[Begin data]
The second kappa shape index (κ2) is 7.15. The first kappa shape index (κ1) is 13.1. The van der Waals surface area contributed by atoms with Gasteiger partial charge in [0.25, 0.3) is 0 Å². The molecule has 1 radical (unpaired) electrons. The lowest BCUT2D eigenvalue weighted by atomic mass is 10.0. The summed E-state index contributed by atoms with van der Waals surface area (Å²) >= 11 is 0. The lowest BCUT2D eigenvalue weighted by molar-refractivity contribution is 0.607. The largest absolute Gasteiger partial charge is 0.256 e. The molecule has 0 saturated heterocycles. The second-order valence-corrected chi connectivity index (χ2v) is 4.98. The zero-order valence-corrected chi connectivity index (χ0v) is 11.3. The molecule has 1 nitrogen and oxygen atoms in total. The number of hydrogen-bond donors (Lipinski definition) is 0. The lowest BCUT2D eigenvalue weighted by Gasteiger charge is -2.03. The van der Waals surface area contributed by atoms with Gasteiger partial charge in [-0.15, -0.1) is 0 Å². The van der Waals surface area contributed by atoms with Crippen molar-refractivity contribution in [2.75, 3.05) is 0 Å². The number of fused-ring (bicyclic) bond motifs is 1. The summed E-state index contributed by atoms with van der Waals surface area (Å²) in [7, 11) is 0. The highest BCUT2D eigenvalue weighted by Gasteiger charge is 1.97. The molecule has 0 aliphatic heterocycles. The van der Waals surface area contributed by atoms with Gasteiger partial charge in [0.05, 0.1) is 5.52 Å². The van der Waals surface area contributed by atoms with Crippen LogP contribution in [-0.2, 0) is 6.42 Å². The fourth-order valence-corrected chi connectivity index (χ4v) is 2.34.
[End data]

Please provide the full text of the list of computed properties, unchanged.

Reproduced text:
The second kappa shape index (κ2) is 7.15. The first kappa shape index (κ1) is 13.1. The van der Waals surface area contributed by atoms with Gasteiger partial charge in [0.25, 0.3) is 0 Å². The molecule has 1 radical (unpaired) electrons. The lowest BCUT2D eigenvalue weighted by atomic mass is 10.0. The summed E-state index contributed by atoms with van der Waals surface area (Å²) >= 11 is 0. The lowest BCUT2D eigenvalue weighted by molar-refractivity contribution is 0.607. The largest absolute Gasteiger partial charge is 0.256 e. The molecule has 0 saturated heterocycles. The second-order valence-corrected chi connectivity index (χ2v) is 4.98. The zero-order valence-corrected chi connectivity index (χ0v) is 11.3. The molecule has 1 nitrogen and oxygen atoms in total. The number of hydrogen-bond donors (Lipinski definition) is 0. The lowest BCUT2D eigenvalue weighted by Gasteiger charge is -2.03. The van der Waals surface area contributed by atoms with Gasteiger partial charge in [-0.15, -0.1) is 0 Å². The van der Waals surface area contributed by atoms with Crippen molar-refractivity contribution in [2.75, 3.05) is 0 Å². The number of fused-ring (bicyclic) bond motifs is 1. The summed E-state index contributed by atoms with van der Waals surface area (Å²) in [7, 11) is 0. The highest BCUT2D eigenvalue weighted by Gasteiger charge is 1.97. The molecule has 0 aliphatic heterocycles. The van der Waals surface area contributed by atoms with Gasteiger partial charge in [0.05, 0.1) is 5.52 Å². The van der Waals surface area contributed by atoms with Crippen LogP contribution in [-0.2, 0) is 6.42 Å². The fourth-order valence-corrected chi connectivity index (χ4v) is 2.34.